Thermoelectric Effect |

The basis of thermocouples was established by Thomas Johann Seebeck in 1821 when he discovered that a conductor generates a voltage when subjected to a temperature gradient. To measure this voltage, one must use a second conductor material which generates a different voltage under the same temperature gradient. Otherwise, if the same material was used for the measurement, the voltage generated by the measuring conductor would simply cancel that of the first conductor. The voltage difference generated by the two materials can then be measured and related to the corresponding temperature gradient. It is thus clear that, based on Seebeck's principle, thermocouples can only measure
There are three major effects involved in a thermocouple circuit: the The Seebeck effect describes the voltage or electromotive force (EMF) induced by the temperature difference (gradient) along the wire. The change in material EMF with respect to a change in temperature is called the Peltier effect describes the temperature difference generated by EMF and is the reverse of Seebeck effect. Finally, the Thomson effect relates the reversible thermal gradient and EMF in a homogeneous conductor. |

Thermocouple Circuit |

A typical thermocouple circuit can be illustrated as follows: Typical Thermocouple CircuitSuppose that the Seebeck coefficients of two dissimilar metallic materials, metal A and metal B, and the lead wires are S, and _{B}S respectively. All three Seebeck coefficients are functions of temperature. The voltage output _{Lead}V measured at the gage (see schematic above) is,
_{out}where T is the temperature at the probe tip. Note that mathematically the voltage induced by the temperature and/or material mismatch of the lead wires cancels, whereas in reality the lead wires will introduce noise into the circuit.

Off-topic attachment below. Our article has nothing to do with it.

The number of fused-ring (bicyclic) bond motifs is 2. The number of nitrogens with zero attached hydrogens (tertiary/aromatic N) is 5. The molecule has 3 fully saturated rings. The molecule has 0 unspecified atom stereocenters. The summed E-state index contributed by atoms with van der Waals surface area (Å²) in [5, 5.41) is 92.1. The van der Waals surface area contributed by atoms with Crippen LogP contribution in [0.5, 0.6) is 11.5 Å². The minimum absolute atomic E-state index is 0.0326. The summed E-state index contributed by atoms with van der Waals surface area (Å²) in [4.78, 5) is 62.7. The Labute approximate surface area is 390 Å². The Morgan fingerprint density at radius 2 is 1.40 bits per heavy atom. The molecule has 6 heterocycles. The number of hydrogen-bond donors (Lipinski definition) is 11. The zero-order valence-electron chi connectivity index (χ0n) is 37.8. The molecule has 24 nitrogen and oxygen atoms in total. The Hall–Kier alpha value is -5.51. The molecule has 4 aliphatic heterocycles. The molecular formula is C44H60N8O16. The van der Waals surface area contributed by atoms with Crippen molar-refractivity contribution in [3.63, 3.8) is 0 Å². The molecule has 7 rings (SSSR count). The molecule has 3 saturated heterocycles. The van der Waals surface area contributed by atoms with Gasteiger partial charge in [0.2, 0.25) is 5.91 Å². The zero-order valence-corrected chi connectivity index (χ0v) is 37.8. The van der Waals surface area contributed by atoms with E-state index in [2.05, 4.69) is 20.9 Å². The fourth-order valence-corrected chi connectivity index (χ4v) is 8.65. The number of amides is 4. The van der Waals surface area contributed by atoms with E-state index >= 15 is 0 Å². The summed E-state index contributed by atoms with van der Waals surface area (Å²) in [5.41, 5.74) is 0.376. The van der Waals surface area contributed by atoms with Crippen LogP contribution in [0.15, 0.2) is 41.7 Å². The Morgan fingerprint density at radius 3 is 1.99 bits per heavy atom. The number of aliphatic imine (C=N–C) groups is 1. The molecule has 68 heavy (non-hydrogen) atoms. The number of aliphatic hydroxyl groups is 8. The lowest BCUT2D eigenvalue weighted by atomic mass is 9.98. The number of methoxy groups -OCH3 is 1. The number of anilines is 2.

_{Tip}If the Seebeck coefficient functions of the two thermocouple wire materials are pre-calibrated and the reference temperature If the Seebeck coefficients are nearly constant across the targeted temperature range, the integral in the above equation can be simplified, allowing one to solve directly for the temperature at the probe tip, In practice, vendors will provide calibration functions for their products. These functions are usually high order polynomials and are calibrated with respect to a certain reference temperature, e.g., 0 °C (32 °F). Suppose that the coefficients of the calibration polynomials are a, _{1}a, ..., _{2}a. The temperature at the probe tip can then be related to the voltage output as,
_{n}Note that the above formula is effective only if the reference temperature Again, |

Thermoelectric Sensitivity | ||||||||||||||||||||||||||||||||||||||||||||||||||||||||||||||||||||||||||||||||

The Seebeck coefficients (thermoelectric sensitivities) of some common materials at 0 °C (32 °F) are listed in the following table.
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The above table also reveals some possible wire pairings. For instance, iron or copper can be put on the positive terminal while constantan can be used for the negative terminal of a thermocouple circuit (Type J and T). |